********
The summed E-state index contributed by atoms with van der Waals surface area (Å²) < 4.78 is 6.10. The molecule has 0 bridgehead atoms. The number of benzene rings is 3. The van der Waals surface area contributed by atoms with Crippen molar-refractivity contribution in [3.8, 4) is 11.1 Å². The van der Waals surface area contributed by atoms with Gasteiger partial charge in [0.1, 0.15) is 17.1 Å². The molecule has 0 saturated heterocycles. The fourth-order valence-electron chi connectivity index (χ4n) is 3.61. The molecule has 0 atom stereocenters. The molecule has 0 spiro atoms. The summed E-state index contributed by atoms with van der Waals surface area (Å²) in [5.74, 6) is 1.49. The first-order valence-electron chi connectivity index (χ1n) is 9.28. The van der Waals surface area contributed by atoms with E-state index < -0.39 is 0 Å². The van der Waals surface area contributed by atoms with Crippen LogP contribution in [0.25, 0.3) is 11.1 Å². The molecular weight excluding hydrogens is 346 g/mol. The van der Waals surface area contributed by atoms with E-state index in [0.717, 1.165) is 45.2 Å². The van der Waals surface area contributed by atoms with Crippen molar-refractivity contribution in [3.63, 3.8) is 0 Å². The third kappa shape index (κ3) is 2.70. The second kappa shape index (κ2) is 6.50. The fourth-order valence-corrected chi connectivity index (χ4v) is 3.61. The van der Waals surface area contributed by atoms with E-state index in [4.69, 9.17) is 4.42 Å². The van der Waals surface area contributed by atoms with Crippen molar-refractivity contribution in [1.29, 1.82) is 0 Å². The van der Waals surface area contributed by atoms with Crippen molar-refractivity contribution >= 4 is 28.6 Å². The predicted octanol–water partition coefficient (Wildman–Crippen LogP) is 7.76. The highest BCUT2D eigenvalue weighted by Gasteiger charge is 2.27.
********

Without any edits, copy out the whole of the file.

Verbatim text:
The summed E-state index contributed by atoms with van der Waals surface area (Å²) < 4.78 is 6.10. The molecule has 0 bridgehead atoms. The number of benzene rings is 3. The van der Waals surface area contributed by atoms with Crippen molar-refractivity contribution in [3.8, 4) is 11.1 Å². The van der Waals surface area contributed by atoms with Gasteiger partial charge in [0.1, 0.15) is 17.1 Å². The molecule has 0 saturated heterocycles. The fourth-order valence-electron chi connectivity index (χ4n) is 3.61. The molecule has 0 atom stereocenters. The molecule has 0 spiro atoms. The summed E-state index contributed by atoms with van der Waals surface area (Å²) in [5.74, 6) is 1.49. The first-order valence-electron chi connectivity index (χ1n) is 9.28. The van der Waals surface area contributed by atoms with E-state index < -0.39 is 0 Å². The van der Waals surface area contributed by atoms with Crippen LogP contribution in [0.25, 0.3) is 11.1 Å². The molecular weight excluding hydrogens is 346 g/mol. The van der Waals surface area contributed by atoms with E-state index in [0.717, 1.165) is 45.2 Å². The van der Waals surface area contributed by atoms with Crippen molar-refractivity contribution in [3.63, 3.8) is 0 Å². The third kappa shape index (κ3) is 2.70. The second kappa shape index (κ2) is 6.50. The fourth-order valence-corrected chi connectivity index (χ4v) is 3.61. The van der Waals surface area contributed by atoms with E-state index in [4.69, 9.17) is 4.42 Å². The van der Waals surface area contributed by atoms with Crippen molar-refractivity contribution in [1.29, 1.82) is 0 Å². The van der Waals surface area contributed by atoms with Crippen molar-refractivity contribution >= 4 is 28.6 Å². The predicted octanol–water partition coefficient (Wildman–Crippen LogP) is 7.76. The highest BCUT2D eigenvalue weighted by Gasteiger charge is 2.27.